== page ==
If you wish to operate as a business, you may consider utilizing a separate business wallet and documenting the details of each business expense transaction. And even then, the IRS could fail to validate that the deduction is valid in the event of an audit. As a result, discussing these dynamics with a crypto-friendly accountant is a good idea!
Tips to Reduce Taxes
- Hold land for more than a year. Digital assets you purchase and sell within one year are classified as short-term capital gains subject to your marginal income tax rate. On the other hand, if you wait more than a year to sell, they're classified as long-term capital gains and subject to a lower tax rate.
- Record your transaction and gas fees. The IRS permits taxpayers to deduct any commissions or gas fees from the proceeds of a digital asset sale, lowering your potential tax burden. However, you need to accurately document these transaction costs and gas fees to defend the deductions in the event of an audit.
- Harvest tax losses to offset income. Crypto assets aren't subject to the same tax loss harvesting rules as stocks (e.g., the Wash Sale Rule), meaning you have a lot more flexibility when selling losing positions to realize the losses in the current tax year and offset your income or other capital gains.
- Choose the right accounting method. The IRS lets you choose between several different accounting methods when preparing your crypto taxes. While most people use last in, first out (LIFO), you could realize a benefit by using other methods in specific cases. You may want to discuss these with your accountant.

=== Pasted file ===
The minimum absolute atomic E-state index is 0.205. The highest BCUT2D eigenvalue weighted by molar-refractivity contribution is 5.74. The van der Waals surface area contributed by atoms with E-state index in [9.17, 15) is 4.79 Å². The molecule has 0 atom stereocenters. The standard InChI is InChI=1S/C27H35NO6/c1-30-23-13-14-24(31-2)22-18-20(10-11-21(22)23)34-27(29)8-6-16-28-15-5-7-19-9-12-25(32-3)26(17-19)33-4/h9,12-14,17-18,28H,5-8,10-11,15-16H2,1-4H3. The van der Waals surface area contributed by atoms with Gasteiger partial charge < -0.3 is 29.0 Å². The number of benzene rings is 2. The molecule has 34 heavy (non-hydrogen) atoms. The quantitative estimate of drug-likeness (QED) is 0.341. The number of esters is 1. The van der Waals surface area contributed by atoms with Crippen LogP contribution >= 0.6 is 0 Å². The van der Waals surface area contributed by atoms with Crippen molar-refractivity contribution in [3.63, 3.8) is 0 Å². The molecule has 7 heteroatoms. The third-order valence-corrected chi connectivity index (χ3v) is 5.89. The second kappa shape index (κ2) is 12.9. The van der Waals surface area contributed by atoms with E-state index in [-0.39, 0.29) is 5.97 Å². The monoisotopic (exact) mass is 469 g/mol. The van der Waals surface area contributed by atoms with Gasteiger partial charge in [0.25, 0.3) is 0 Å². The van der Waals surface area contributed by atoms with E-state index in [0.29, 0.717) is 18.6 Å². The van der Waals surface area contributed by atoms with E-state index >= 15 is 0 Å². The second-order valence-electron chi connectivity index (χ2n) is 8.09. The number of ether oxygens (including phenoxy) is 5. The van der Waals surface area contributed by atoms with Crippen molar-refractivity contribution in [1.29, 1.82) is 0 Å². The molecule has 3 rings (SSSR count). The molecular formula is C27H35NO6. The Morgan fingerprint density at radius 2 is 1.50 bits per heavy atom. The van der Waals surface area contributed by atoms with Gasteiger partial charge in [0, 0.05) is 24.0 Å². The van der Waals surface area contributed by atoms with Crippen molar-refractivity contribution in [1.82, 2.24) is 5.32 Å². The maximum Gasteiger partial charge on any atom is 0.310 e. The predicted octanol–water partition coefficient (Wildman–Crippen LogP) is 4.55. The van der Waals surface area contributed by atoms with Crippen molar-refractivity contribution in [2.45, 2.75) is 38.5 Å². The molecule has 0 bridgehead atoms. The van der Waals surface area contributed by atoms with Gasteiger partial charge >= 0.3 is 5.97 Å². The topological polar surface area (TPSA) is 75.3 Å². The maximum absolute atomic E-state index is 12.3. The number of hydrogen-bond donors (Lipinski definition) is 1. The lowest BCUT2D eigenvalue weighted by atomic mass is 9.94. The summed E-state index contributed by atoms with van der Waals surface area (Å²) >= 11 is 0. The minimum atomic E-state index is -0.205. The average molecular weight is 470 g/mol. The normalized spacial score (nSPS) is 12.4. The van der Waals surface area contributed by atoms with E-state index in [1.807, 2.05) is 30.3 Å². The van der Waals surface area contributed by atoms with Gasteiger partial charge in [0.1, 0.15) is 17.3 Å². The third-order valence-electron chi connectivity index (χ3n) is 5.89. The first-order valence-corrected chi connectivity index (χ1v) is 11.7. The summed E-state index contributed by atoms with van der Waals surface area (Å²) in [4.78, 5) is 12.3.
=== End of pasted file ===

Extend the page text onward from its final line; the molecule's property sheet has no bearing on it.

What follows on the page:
- Use crypto tax software. Crypto tax software, such as ZenLedger, can help you avoid overpaying taxes and provide a clear audit trail to defend your decisions to the IRS. In addition, these tools can help you choose the best accounting method, maximize your deductions, and even identify tax loss harvesting opportunities.
The Bottom Line
The metaverse is quickly becoming an instrumental part of the digital economy, enabling anyone to own land and generate income. However, while the IRS recently issued new tax guidance for NFTs, individuals hoping to treat their metaverse activities as businesses may still have difficulty claiming expense deductions unless careful.
Of course, taxes are just one of the wrinkles facing individuals and businesses in the metaverse. In a previous article, we discussed the potential legal issues facing the metaverse and how they might play out as these platforms become more ubiquitous.
If you trade crypto assets, ZenLedger can help organize your assets in one place, aggregate transactions across wallets and exchanges, and compute your capital gain or loss each year. In addition, we can help you identify ways to harvest tax losses to offset your income while ensuring that you're not overpaying (or underpaying) your taxes.